Tecomak offer a complete range of services for Patient Isolation Rooms including;
Annual HTM Verification
HEPA Filter replacement and DOP Integrity Testing
Facility upgrade and refurbishment
Pressure monitoring alarm systems
Nurse Station Alarm Systems
Health Building Note 04-01 Supplement 1 ‘Isolation facilities for infectious patients in acute settings’ was published in 2013 and is the latest in a series of ‘best practice’ guidance for the NHS written by the Department of Health. The documents part superseded HBN 04-01 Supplement 1 (2005), with regards rooms used for source isolation but not for the guidance on protective isolation.
HBM 04-01 (2013) can be used for both new-build schemes and the upgrade of existing facilities.
The guidance document describes:
How single-bed rooms with en-suite facilities can be used to provide isolation for patients with non-airborne diseases;
How a ventilated single-bed room with en-suite facilities can provide an isolation room for patients who have an infection that can be spread by the airborne route.
The two options available are single bed rooms
A room with negative pressure ventilation
A room neutral pressure room with a positive pressure ventilated lobby (PPVL)
Negative Pressure Rooms
The inflow of air into the room (negative pressure) prevents the escape of contaminated air to the surrounding areas and the ventilation in the room dilutes the airborne pathogens.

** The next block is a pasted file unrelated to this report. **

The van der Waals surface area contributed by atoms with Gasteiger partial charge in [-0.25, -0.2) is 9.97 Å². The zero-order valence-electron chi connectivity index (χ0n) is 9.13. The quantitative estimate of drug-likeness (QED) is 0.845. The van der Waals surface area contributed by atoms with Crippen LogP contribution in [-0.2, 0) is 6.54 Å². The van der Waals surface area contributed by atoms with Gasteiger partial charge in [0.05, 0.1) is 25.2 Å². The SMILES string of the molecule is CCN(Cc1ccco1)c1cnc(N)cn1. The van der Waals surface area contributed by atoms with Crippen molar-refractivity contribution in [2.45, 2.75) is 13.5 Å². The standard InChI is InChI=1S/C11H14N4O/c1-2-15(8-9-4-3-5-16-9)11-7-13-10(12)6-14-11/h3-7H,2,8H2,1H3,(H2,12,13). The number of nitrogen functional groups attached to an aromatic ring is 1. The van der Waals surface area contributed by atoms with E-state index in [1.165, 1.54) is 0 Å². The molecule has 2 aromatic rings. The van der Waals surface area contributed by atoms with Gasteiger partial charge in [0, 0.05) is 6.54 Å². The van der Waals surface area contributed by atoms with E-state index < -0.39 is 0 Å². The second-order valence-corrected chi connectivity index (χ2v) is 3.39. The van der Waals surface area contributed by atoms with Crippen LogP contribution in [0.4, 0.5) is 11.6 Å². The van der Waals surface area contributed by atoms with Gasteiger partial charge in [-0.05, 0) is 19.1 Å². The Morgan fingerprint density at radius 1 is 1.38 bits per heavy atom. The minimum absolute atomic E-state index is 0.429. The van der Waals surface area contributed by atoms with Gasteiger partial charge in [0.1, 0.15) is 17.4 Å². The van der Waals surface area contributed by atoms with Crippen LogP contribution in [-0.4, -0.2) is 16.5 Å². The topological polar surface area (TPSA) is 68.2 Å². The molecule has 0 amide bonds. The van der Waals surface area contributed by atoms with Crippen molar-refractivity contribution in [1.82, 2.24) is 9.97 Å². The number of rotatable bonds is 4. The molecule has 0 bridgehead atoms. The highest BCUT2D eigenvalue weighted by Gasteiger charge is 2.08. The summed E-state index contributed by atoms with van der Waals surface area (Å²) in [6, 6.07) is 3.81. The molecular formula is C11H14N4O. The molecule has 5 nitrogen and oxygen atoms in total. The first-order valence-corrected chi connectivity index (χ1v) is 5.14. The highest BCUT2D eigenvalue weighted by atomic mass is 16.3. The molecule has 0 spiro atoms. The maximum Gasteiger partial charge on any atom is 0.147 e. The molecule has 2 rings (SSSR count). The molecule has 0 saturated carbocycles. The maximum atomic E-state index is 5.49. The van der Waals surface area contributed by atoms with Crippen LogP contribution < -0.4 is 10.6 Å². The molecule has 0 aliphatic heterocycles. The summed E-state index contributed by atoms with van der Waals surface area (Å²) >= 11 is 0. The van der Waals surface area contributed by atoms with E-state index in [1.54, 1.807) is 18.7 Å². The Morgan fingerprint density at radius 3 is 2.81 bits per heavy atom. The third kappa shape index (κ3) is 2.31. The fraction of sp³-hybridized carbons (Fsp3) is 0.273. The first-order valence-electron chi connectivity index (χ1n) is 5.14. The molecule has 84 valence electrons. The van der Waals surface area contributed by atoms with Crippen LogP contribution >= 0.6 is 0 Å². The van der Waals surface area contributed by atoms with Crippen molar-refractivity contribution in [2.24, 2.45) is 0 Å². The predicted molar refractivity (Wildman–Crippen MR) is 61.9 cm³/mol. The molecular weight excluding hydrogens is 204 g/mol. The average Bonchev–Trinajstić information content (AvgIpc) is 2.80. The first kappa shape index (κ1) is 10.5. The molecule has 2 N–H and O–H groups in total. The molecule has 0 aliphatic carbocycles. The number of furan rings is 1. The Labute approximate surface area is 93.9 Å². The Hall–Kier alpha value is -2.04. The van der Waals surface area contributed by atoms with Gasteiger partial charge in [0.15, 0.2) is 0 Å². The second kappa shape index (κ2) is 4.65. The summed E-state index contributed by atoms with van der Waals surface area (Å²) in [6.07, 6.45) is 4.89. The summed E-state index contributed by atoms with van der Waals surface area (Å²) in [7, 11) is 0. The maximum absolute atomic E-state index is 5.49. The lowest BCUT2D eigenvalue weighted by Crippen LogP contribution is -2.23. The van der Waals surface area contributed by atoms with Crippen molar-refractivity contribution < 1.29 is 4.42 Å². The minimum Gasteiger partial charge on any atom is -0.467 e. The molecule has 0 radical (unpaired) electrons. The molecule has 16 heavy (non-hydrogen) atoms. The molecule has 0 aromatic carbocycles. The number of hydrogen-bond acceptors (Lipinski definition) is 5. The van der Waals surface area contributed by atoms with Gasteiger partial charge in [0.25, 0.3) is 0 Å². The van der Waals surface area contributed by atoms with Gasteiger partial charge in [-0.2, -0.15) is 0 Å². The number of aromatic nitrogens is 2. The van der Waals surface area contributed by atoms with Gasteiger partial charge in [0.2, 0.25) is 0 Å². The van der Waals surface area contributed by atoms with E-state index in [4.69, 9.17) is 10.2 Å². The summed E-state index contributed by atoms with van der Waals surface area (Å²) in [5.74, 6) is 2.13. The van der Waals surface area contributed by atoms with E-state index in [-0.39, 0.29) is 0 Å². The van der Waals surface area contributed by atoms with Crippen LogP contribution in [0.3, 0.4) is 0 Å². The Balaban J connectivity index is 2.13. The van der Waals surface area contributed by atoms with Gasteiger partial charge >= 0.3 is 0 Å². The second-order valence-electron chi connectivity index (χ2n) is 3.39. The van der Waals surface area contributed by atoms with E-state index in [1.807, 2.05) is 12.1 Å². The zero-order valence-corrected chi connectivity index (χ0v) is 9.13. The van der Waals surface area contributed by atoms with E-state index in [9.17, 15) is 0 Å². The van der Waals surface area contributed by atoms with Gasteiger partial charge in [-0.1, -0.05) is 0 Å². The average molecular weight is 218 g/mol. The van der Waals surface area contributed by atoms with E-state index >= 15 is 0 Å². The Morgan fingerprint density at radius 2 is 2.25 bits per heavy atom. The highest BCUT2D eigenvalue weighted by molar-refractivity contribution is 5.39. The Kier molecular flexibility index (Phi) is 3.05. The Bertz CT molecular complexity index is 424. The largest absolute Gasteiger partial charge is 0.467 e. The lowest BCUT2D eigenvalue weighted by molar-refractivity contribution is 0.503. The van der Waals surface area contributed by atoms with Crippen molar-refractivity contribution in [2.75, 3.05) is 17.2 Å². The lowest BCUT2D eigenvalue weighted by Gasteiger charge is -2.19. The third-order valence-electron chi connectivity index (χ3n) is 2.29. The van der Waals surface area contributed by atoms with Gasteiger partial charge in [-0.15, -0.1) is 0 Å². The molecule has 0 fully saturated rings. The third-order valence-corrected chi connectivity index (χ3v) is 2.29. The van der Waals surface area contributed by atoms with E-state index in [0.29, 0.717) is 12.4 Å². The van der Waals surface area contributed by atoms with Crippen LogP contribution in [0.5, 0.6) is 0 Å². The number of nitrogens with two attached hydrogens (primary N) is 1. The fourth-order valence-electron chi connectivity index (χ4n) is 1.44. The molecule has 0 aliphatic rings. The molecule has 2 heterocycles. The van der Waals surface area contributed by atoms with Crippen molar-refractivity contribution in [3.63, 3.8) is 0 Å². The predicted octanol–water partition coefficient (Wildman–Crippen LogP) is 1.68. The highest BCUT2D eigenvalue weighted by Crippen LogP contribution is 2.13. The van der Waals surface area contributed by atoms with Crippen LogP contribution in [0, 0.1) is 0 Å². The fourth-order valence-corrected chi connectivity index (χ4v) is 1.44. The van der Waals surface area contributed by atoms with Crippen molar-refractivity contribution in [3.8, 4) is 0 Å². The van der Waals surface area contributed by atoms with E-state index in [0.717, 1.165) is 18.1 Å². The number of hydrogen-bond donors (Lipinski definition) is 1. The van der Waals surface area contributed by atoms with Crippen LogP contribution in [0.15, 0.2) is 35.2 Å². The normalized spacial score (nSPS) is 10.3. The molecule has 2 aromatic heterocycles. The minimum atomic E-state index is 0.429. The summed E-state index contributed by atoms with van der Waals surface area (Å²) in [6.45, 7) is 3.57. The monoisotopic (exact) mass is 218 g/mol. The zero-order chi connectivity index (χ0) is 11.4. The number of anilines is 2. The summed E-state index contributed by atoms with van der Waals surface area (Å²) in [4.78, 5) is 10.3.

The mechanical air supply is delivered to the Lobby and the extract system removes air from the en-suite. The Lobby is pressurised (positive pressure) to both the patient room and the outer corridor to provide a barrier, prevent contaminated air escapes from the patient’s room and air from the corridor entering the patient’s room.
Air Change Rates:
The patient’s room should have at least 10 air changes per hour (mechanical air supply).
The en-suite facility is to have at least 10 air changes per hour via extract.
Room Differential Pressures:
There must be a negative pressure cascade from the corridor to the patient room.
The pressure to surrounding areas should be greater than 5 Pascal’s.
The entry lobby should have a positive pressure of between 8 and 12 Pascal’s with respect to the corridor.
The en-suite must be at a negative pressure with respect to the patient’s room
Other Key Requirements:
A failure of either the supply or extract fan will be indicated at a designated nurse station and the estates department.
As a minimum requirement, the air permeability should be no worse than that required by Approved Document L2A of the Building Regulations for the entire building. (This is a variable value with a minimum required air permeability of less than 10 m3/hr per m2 at a reference pressure of 50 Pascal’s.)